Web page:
The first religious service in the settlement of De Smet was held in the home of Charles P. Inqalls on February 29, 1880. Later the group met in an unfinished railroad depot for awhile. The church was officially organized on June 20,1880. One year later a congregational meeting proposed financing for a church building. Money was raised through contributions and pledges. Construction on the church was begun in 1882. “Pa” Ingalls assisted in the construction.
The original structure was a typical small church of its time: 28 by 48 feet in size, with the entrance at the north end, and two small vestry rooms. Atop the steep roof was a sturdy belfry.
The first meeting to be held in the First Congregational Church building was on August 30, 1882. The Reverend Edward Brown was its minister. Among the eight charter members were Charles, Caroline and Mary Ingalls.
The bell was purchased in 1884 from Henry McShane & Company at a cost of $100.38. It was the first church belt to ring in Kingsbury County, it is still in use at the new United Church of Christ building.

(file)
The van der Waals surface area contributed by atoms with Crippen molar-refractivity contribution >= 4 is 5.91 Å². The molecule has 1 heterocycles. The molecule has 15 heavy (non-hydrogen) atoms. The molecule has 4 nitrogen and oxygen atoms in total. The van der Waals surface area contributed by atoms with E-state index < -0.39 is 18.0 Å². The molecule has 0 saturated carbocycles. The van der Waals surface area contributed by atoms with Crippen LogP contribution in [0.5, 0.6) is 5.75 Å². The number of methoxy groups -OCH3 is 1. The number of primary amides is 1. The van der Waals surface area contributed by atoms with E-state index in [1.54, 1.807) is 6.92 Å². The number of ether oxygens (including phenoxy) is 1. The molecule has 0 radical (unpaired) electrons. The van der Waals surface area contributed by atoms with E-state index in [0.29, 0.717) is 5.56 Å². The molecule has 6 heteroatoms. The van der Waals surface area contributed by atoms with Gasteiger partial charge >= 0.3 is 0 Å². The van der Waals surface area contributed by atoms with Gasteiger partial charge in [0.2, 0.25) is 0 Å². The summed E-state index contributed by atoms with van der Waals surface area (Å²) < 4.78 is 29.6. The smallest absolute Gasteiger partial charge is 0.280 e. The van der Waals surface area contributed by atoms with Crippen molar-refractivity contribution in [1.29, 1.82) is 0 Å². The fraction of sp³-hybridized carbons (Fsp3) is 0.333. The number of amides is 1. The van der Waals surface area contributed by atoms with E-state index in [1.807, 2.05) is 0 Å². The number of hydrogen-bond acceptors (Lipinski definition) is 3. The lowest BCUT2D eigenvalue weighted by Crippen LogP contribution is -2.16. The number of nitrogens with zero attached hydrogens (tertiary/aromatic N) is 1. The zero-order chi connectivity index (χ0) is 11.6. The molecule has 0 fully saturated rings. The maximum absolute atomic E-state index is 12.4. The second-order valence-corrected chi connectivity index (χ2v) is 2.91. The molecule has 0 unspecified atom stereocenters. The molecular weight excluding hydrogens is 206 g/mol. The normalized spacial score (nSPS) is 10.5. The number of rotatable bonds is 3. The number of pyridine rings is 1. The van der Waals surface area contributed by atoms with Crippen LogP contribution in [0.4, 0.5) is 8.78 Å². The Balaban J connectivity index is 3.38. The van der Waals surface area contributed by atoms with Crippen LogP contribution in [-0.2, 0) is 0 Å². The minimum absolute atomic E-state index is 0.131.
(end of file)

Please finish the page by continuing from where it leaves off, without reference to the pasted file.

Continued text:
In 1909 the church was remodeled considerably. A basement was built. The east wing and new entrance were added. Stained glass windows were purchased for $260. The large window on the north was a gift of the Drakola Congregational Church.
In 1967 the congregation built a new church west on Highway 14. The old building was then sold to the Christian and Missionary Alliance for the beginning of a new congregation.
This historic church, first conceived in the minds of “Pa” Ingalls and his contemporaries, has survived the winds of change. It has met the tests of droughts and depressions for nearly 100 years, to leave its own mark on the lives of the faithful in De Smet, South Dakota.